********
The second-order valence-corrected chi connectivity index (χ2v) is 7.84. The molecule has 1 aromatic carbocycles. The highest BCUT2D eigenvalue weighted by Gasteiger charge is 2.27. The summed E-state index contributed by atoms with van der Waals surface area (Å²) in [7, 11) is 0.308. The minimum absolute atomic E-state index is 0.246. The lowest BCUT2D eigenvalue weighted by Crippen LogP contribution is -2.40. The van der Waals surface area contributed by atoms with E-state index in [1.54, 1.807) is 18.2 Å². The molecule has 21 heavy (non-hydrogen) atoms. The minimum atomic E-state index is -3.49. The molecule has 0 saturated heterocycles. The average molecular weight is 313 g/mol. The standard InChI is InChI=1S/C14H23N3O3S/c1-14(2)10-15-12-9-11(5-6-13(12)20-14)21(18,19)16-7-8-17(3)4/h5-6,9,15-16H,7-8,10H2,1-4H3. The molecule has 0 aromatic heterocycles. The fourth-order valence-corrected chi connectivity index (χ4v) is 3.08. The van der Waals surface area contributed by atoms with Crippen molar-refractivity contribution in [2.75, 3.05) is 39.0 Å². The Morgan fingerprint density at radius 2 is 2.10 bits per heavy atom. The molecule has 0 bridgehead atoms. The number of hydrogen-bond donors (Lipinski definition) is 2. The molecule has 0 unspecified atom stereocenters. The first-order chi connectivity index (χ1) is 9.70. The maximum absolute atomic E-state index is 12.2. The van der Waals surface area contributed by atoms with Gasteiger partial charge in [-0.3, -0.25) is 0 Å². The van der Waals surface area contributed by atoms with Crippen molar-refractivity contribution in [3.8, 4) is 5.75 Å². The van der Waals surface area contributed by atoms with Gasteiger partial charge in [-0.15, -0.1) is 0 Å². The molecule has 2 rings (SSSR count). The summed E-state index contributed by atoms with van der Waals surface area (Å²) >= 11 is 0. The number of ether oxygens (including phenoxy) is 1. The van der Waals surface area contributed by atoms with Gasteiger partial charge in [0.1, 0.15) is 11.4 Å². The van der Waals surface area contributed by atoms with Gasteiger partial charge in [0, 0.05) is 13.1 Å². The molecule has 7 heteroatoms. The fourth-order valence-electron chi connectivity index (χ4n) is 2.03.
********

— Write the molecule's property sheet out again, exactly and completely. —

The second-order valence-corrected chi connectivity index (χ2v) is 7.84. The molecule has 1 aromatic carbocycles. The highest BCUT2D eigenvalue weighted by Gasteiger charge is 2.27. The summed E-state index contributed by atoms with van der Waals surface area (Å²) in [7, 11) is 0.308. The minimum absolute atomic E-state index is 0.246. The lowest BCUT2D eigenvalue weighted by Crippen LogP contribution is -2.40. The van der Waals surface area contributed by atoms with E-state index in [1.54, 1.807) is 18.2 Å². The molecule has 21 heavy (non-hydrogen) atoms. The minimum atomic E-state index is -3.49. The molecule has 0 saturated heterocycles. The average molecular weight is 313 g/mol. The standard InChI is InChI=1S/C14H23N3O3S/c1-14(2)10-15-12-9-11(5-6-13(12)20-14)21(18,19)16-7-8-17(3)4/h5-6,9,15-16H,7-8,10H2,1-4H3. The molecule has 0 aromatic heterocycles. The fourth-order valence-corrected chi connectivity index (χ4v) is 3.08. The van der Waals surface area contributed by atoms with Crippen molar-refractivity contribution in [2.75, 3.05) is 39.0 Å². The Morgan fingerprint density at radius 2 is 2.10 bits per heavy atom. The molecule has 0 bridgehead atoms. The number of hydrogen-bond donors (Lipinski definition) is 2. The molecule has 0 unspecified atom stereocenters. The first-order chi connectivity index (χ1) is 9.70. The maximum absolute atomic E-state index is 12.2. The van der Waals surface area contributed by atoms with Gasteiger partial charge in [-0.3, -0.25) is 0 Å². The van der Waals surface area contributed by atoms with Crippen molar-refractivity contribution in [3.8, 4) is 5.75 Å². The van der Waals surface area contributed by atoms with Gasteiger partial charge in [-0.15, -0.1) is 0 Å². The molecule has 2 rings (SSSR count). The summed E-state index contributed by atoms with van der Waals surface area (Å²) >= 11 is 0. The number of ether oxygens (including phenoxy) is 1. The van der Waals surface area contributed by atoms with Gasteiger partial charge in [0.1, 0.15) is 11.4 Å². The van der Waals surface area contributed by atoms with Gasteiger partial charge in [0, 0.05) is 13.1 Å². The molecule has 7 heteroatoms. The fourth-order valence-electron chi connectivity index (χ4n) is 2.03.